What we know is that the acceleration cannot be identified on small scales. We can only observe the phenomenon in reference to objects whose distance from each other is quite large on a cosmological scale. What it all leads to is that the further from the center of the universe we go, the greater the acceleration of expansion.
 

SwimExpert

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I have a very limited understanding of the expanding universe theory. From what I understand it has to do with the distance between galaxies to be ever increasing since the Big Bang. In other words, the galaxies are moving outwardly from the Big Bang.

What does it mean when they say the universe is expanding Everyday Mysteries Fun Science Facts fromthe Library of Congress
Don't worry, IMO the best scientists in the world have a limited understanding of it, partially due to the fact that many advanced concepts tend to rely on highly imaginative explanations, and unfortunately the trend lately has been to attach realism to models that ultimately entail logical contradiction. :)

But what you describe, from the link you've posted, is unfortunately one of the common misunderstood ways of articulating the idea of universal expansion. The expanding dough into a loaf of bread explanation is very crude. It does offer a slight metaphor for the expansion of the universe, but it has many problems.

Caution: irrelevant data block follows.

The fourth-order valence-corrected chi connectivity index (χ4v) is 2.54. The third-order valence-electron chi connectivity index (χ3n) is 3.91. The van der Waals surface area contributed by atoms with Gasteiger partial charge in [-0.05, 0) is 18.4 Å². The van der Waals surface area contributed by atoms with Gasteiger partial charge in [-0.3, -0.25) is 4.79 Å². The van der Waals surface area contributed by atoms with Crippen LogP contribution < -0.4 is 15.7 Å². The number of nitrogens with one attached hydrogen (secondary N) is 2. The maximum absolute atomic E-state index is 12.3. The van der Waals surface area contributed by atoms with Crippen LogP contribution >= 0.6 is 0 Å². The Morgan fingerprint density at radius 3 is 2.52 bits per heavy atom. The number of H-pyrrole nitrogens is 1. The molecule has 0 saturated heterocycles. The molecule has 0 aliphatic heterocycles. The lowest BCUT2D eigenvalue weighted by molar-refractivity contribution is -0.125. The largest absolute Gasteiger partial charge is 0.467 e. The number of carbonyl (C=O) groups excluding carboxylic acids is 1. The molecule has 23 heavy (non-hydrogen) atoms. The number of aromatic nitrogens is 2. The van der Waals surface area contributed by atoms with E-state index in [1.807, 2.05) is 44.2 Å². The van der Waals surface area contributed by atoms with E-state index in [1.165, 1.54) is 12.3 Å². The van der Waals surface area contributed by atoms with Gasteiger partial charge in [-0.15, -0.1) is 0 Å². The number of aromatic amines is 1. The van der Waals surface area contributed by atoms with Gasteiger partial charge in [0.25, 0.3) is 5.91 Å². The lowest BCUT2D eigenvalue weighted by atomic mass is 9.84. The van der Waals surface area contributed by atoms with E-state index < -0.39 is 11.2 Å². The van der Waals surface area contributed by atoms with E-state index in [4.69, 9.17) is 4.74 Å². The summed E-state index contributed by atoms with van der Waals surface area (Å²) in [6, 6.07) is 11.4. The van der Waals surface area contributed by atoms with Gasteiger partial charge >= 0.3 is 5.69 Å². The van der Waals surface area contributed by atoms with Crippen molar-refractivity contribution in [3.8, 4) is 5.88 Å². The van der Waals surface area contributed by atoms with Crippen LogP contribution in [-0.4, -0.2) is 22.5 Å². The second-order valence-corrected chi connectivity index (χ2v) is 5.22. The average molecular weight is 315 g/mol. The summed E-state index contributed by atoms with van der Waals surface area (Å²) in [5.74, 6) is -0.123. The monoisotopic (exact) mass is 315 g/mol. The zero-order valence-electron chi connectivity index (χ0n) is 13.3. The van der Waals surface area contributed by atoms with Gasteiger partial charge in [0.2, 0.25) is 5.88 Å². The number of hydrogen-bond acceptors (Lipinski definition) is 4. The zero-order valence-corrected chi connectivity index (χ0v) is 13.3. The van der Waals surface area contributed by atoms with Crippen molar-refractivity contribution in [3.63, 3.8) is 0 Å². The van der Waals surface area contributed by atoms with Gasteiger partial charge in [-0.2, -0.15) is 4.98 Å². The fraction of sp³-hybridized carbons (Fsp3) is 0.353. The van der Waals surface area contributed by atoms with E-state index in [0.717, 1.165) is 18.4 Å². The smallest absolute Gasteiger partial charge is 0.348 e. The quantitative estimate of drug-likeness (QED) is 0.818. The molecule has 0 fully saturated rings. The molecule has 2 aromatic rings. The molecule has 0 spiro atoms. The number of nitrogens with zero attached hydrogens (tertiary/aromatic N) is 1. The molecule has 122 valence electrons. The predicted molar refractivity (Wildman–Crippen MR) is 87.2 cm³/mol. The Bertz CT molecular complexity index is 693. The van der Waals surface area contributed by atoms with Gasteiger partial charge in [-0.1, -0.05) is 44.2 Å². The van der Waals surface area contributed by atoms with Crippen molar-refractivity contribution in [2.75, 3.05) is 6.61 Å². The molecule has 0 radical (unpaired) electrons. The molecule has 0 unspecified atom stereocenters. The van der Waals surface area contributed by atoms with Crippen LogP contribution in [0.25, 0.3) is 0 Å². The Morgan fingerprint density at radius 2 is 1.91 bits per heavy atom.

All objects in the universe are in motion. The link suggests that objects do not move through space, they merely move along with the moving space that they occupy. But this is not true. The link would give the impression that all objects are moving on a direct trajectory outward from the center of the universe, when the reality is that movement occurs in along all three axes. Based on the link's explanation movement should only be possible on a single outward trajectory and could never move left or right, up or down, relative to their "expansion" trajectory. But we know this is not the case. Objects collide with each other. Stars collide with each other. Entire galaxies collide with each other. In about 4 billion years our own galaxy will collide with the Andromeda galaxy.

Movement through space is a separate thing from movement of space. Both occur independently of each other. Movement through space results in the distance between to objects changing. The movement of space results in the distance between two objects remaining the same even though intuitively we feel like the de facto distance would have to be greater.